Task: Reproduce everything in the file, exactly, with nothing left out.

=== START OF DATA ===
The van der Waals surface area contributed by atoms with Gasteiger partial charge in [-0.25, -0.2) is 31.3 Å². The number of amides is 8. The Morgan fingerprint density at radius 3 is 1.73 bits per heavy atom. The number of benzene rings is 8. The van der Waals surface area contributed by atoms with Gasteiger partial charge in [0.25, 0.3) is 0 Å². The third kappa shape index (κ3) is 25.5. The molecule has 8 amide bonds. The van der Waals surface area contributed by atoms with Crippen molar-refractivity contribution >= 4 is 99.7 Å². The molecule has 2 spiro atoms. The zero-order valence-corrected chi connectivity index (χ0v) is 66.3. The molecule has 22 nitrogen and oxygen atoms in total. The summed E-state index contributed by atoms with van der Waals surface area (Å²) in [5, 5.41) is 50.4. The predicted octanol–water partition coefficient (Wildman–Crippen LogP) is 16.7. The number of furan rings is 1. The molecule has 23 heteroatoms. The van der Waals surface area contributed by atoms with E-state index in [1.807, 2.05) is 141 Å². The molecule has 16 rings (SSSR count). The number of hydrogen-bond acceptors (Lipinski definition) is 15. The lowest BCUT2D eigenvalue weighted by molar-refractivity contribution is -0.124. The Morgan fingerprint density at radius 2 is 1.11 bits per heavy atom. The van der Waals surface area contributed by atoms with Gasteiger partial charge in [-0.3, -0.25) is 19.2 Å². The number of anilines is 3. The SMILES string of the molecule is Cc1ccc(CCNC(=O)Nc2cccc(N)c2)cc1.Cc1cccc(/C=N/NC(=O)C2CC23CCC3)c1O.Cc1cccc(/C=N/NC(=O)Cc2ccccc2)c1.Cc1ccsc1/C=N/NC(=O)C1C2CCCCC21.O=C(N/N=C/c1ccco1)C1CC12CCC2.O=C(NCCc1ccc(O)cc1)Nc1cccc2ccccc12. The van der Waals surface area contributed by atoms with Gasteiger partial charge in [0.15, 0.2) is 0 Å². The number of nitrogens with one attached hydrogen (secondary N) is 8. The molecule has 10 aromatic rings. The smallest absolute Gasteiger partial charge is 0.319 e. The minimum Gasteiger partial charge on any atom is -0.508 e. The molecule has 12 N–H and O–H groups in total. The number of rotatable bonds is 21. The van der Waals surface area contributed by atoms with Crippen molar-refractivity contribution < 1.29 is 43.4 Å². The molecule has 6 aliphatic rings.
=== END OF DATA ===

The van der Waals surface area contributed by atoms with Gasteiger partial charge in [-0.25, -0.2) is 31.3 Å². The number of amides is 8. The Morgan fingerprint density at radius 3 is 1.73 bits per heavy atom. The number of benzene rings is 8. The van der Waals surface area contributed by atoms with Gasteiger partial charge in [0.25, 0.3) is 0 Å². The third kappa shape index (κ3) is 25.5. The molecule has 8 amide bonds. The van der Waals surface area contributed by atoms with Crippen molar-refractivity contribution >= 4 is 99.7 Å². The molecule has 2 spiro atoms. The zero-order valence-corrected chi connectivity index (χ0v) is 66.3. The molecule has 22 nitrogen and oxygen atoms in total. The summed E-state index contributed by atoms with van der Waals surface area (Å²) in [5, 5.41) is 50.4. The predicted octanol–water partition coefficient (Wildman–Crippen LogP) is 16.7. The number of furan rings is 1. The molecule has 23 heteroatoms. The van der Waals surface area contributed by atoms with E-state index in [1.807, 2.05) is 141 Å². The molecule has 16 rings (SSSR count). The number of hydrogen-bond acceptors (Lipinski definition) is 15. The lowest BCUT2D eigenvalue weighted by molar-refractivity contribution is -0.124. The Morgan fingerprint density at radius 2 is 1.11 bits per heavy atom. The van der Waals surface area contributed by atoms with Gasteiger partial charge in [-0.3, -0.25) is 19.2 Å². The number of anilines is 3. The SMILES string of the molecule is Cc1ccc(CCNC(=O)Nc2cccc(N)c2)cc1.Cc1cccc(/C=N/NC(=O)C2CC23CCC3)c1O.Cc1cccc(/C=N/NC(=O)Cc2ccccc2)c1.Cc1ccsc1/C=N/NC(=O)C1C2CCCCC21.O=C(N/N=C/c1ccco1)C1CC12CCC2.O=C(NCCc1ccc(O)cc1)Nc1cccc2ccccc12. The van der Waals surface area contributed by atoms with Gasteiger partial charge in [0.15, 0.2) is 0 Å². The number of nitrogens with one attached hydrogen (secondary N) is 8. The molecule has 10 aromatic rings. The smallest absolute Gasteiger partial charge is 0.319 e. The minimum Gasteiger partial charge on any atom is -0.508 e. The molecule has 12 N–H and O–H groups in total. The number of rotatable bonds is 21. The van der Waals surface area contributed by atoms with Crippen molar-refractivity contribution < 1.29 is 43.4 Å². The molecule has 6 aliphatic rings.